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This treatise, entitled “Gospel Grounds and Evidences of the Faith of God’s Elect,” was given to the world in 1695. The remainder of the title is scarcely applicable as a correct designation of the leading divisions of the work, and may, perhaps, have been added by those who had the charge of publishing it. In the preface by Isaac Chauncey, the reader is assured that the treatise is the production of Dr Owen. It bears internal evidence of the fact, and that he wrote it, with a view to publication. When he waives the formal discussion of some topics connected with his subject, on the ground that he had attempted the discussion of them “in other writings,” it seems a just inference that it had been his intention to publish the treatise, though no explanation has transpired why it was withheld from the press for a period of twelve years after his death. The circumstance is of some moment, as showing that the work, though posthumous, may be held to contain the deliberate and matured judgement of the author on the question of which it treats.
His object is not to illustrate the common evidences of genuine religion, or the grounds on which we may conclude a man to be sincere in his religious profession. It is an inquiry rather into the evidences on which the elect of God, in any process of self-scrutiny, may ascertain the reality of their own faith. Ascribing to faith all the importance which is due to it as the instrumental cause of justification, the author suspends the entire question of the genuineness of conversion upon the existence of a fourfold development or operation of that gracious principle in the hearts of all who may be anxious to discover whether they have been really quickened and born of God.
After stating the nature of saving faith, and after a brief exhibition of the gospel as the divine method for the salvation of sinners through the merits of Christ, he proceeds to “the trial of faith,” as the main object of the treatise. In the first place, he shows that faith, if genuine, includes or denotes implicit approbation of “God’s way of saving sinners,” in opposition to all schemes of merely human invention for our spiritual deliverance. This approbation of the divine plan for our redemption, in which he holds that the very essence and life of faith consist, is founded on the conviction, — first, That the salvation revealed in the gospel is in harmony with the perfections and majesty of the divine character; secondly, That it is suited to the views, desires, and aspirations of a soul enlightened by grace; and, thirdly, That it as effectually honours the moral law as if it had been completely fulfilled in the personal obedience of the saints.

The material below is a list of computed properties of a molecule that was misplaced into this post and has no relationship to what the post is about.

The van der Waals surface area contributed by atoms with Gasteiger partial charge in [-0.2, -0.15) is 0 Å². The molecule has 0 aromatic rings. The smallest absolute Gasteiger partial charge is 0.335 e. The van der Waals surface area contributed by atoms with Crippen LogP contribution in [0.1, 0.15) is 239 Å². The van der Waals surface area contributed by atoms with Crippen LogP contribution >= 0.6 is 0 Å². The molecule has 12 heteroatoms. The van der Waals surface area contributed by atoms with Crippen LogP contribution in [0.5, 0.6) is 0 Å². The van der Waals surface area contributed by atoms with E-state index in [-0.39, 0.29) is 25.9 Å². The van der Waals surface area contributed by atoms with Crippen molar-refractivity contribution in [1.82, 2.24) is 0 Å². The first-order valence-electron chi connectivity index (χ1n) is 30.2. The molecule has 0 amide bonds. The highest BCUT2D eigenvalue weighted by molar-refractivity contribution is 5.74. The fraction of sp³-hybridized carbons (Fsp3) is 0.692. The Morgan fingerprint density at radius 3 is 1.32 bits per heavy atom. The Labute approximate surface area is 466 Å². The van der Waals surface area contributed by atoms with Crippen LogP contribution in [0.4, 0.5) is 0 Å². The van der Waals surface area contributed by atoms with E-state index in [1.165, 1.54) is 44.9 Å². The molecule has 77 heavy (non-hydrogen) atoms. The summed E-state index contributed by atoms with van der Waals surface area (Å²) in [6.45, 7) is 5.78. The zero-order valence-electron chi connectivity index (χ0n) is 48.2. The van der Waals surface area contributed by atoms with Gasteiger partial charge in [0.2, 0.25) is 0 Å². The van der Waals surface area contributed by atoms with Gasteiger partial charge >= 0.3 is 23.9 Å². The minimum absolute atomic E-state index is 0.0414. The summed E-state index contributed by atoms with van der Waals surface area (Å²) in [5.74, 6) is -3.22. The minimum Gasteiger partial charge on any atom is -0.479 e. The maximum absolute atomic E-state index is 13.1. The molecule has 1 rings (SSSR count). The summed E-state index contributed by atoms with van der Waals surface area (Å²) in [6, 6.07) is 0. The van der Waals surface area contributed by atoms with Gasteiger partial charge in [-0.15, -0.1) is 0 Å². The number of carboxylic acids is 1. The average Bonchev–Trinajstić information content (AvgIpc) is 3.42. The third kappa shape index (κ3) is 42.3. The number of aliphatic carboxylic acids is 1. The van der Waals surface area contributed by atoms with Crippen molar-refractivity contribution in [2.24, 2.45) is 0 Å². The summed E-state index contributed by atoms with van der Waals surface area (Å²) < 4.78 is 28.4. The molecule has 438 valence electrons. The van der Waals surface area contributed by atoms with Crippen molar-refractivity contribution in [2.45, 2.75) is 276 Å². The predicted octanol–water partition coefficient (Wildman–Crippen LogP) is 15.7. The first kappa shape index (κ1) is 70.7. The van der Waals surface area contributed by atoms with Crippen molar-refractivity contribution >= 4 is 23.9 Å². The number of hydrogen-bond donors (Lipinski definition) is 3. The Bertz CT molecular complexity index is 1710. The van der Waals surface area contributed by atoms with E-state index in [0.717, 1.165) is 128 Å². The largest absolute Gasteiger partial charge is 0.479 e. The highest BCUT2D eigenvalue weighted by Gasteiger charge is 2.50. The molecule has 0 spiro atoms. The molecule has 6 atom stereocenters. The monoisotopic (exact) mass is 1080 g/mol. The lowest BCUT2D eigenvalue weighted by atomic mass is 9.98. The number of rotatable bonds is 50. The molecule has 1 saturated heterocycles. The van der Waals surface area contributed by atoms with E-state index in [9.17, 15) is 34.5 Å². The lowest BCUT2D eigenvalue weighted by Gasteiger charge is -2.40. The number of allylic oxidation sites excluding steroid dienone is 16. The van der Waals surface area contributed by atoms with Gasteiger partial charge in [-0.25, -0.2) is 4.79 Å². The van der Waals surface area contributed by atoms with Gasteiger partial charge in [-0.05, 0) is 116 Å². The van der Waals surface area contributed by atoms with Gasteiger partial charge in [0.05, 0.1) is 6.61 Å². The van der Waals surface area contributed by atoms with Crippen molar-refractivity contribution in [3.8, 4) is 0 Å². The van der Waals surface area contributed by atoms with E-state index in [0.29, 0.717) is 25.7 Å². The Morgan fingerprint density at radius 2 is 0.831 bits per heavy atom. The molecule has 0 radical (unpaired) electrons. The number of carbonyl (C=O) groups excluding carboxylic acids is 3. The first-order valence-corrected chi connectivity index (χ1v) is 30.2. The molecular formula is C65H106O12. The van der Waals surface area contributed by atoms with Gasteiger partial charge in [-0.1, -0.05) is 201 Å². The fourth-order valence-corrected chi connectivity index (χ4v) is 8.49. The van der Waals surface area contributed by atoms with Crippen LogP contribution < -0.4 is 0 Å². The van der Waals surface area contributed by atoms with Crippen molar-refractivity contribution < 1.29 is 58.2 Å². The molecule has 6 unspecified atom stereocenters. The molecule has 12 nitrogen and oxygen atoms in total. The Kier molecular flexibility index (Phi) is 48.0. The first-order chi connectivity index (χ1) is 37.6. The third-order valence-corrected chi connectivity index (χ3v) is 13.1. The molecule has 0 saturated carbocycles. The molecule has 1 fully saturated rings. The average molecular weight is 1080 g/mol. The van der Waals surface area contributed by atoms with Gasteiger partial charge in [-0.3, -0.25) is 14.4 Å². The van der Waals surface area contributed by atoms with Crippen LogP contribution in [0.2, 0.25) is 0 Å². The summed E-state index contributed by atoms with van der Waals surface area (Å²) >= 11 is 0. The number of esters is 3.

Secondly, Faith is shown to imply an approbation of the will of God in requiring of us holiness and obedience, to the full measure of the perfection and spirituality demanded of us in the moral law. He appeals, in illustration of the obedience required, to the light of nature, and to the knowledge of good and evil which men enjoy through the law; but proves that without the light of saving faith there can be no adequate conception of the holiness required by the divine will, urging an acute distinction, which might rank as a separate contribution to the doctrine of conscience, and according to which its authority in determining the moral character of an action by no means implies the love of what is good, and the hatred of what is evil. The function of conscience he views is exclusively judicial, and shows that the motive which prompts to action must spring from other considerations. Two grounds are assigned on which faith approves of the holiness required of us:— the consistency of such a demand with the perfection of the divine 403nature; and its fitness, when full compliance is yielded with it, to advance us to the utmost perfection of which our own nature is capable.
Thirdly, Evidence of genuine faith is also afforded when the mind endeavours to keep itself in the due exercise of the grace of faith, in the public and private ordinances of divine worship. If faith is not cultivated in the worship of God, all devotion is corrupted into the empty forms of superstition, as in the ritual of Popery; or becomes the mere wildfire of fanaticism, or degenerates into the rationalism which ignores all worship instituted by the authority of revelation. Judicious directions follow as to the best method of preserving faith in vivid exercise while we are engaged in the various acts of devotion.
Fourthly, The last evidence specified of true faith is the evangelical repentance which it produces. Weanedness from the world, the lively remembrance of sin, a becoming intensity of godly sorrow on account of it, and other spiritual duties, are described as essential elements in the penitential feelings and exercises of those who really believe unto salvation.
The treatise indicates an acquaintance with the true philosophy of human nature, thorough knowledge of the world, and of man individually, as he takes the hue of his character from surrounding objects and social influences, and that depth of Christian experience in which our author has perhaps been rarely excelled. He shines in the anatomy of human motives; and while he goes deeply into the subjective workings of faith, he is always keenly alive to the objective realities of evangelical truth. The Christian reader will find this treatise an admirable manual for self-examination. — Ed.
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